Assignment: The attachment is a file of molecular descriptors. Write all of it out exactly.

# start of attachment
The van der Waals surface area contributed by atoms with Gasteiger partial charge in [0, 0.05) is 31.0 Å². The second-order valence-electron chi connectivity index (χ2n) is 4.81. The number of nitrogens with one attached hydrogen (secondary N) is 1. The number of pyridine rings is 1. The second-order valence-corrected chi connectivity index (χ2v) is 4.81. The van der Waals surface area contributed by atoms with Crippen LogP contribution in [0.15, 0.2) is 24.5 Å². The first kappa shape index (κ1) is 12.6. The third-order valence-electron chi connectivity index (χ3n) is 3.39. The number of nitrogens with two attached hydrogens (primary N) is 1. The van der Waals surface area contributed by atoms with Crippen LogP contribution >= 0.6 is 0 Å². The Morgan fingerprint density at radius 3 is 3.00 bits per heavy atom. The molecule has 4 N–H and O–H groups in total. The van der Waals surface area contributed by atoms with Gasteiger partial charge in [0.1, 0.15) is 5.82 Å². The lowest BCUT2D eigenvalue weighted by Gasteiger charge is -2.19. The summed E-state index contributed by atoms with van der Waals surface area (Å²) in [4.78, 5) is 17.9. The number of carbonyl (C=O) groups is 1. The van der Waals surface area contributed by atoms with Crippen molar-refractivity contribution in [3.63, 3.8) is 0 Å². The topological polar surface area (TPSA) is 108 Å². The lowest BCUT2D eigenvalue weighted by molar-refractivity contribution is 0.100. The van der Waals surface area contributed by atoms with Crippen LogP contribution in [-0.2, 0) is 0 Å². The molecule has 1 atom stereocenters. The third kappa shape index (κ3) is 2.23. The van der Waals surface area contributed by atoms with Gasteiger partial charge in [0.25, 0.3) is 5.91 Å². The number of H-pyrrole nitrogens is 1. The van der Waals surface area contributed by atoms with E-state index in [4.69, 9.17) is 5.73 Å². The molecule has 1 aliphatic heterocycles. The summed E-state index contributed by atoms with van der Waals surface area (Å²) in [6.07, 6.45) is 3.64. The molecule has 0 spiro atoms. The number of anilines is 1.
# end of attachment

The van der Waals surface area contributed by atoms with Gasteiger partial charge in [0, 0.05) is 31.0 Å². The second-order valence-electron chi connectivity index (χ2n) is 4.81. The number of nitrogens with one attached hydrogen (secondary N) is 1. The number of pyridine rings is 1. The second-order valence-corrected chi connectivity index (χ2v) is 4.81. The van der Waals surface area contributed by atoms with Crippen LogP contribution in [0.15, 0.2) is 24.5 Å². The first kappa shape index (κ1) is 12.6. The third-order valence-electron chi connectivity index (χ3n) is 3.39. The number of nitrogens with two attached hydrogens (primary N) is 1. The van der Waals surface area contributed by atoms with Crippen LogP contribution >= 0.6 is 0 Å². The Morgan fingerprint density at radius 3 is 3.00 bits per heavy atom. The molecule has 4 N–H and O–H groups in total. The van der Waals surface area contributed by atoms with Gasteiger partial charge in [0.1, 0.15) is 5.82 Å². The lowest BCUT2D eigenvalue weighted by Gasteiger charge is -2.19. The summed E-state index contributed by atoms with van der Waals surface area (Å²) in [4.78, 5) is 17.9. The number of carbonyl (C=O) groups is 1. The van der Waals surface area contributed by atoms with Crippen molar-refractivity contribution in [3.63, 3.8) is 0 Å². The topological polar surface area (TPSA) is 108 Å². The lowest BCUT2D eigenvalue weighted by molar-refractivity contribution is 0.100. The van der Waals surface area contributed by atoms with Crippen LogP contribution in [-0.2, 0) is 0 Å². The molecule has 1 atom stereocenters. The third kappa shape index (κ3) is 2.23. The van der Waals surface area contributed by atoms with Gasteiger partial charge in [0.25, 0.3) is 5.91 Å². The number of H-pyrrole nitrogens is 1. The van der Waals surface area contributed by atoms with E-state index in [4.69, 9.17) is 5.73 Å². The molecule has 1 aliphatic heterocycles. The summed E-state index contributed by atoms with van der Waals surface area (Å²) in [6.07, 6.45) is 3.64. The molecule has 0 spiro atoms. The number of anilines is 1.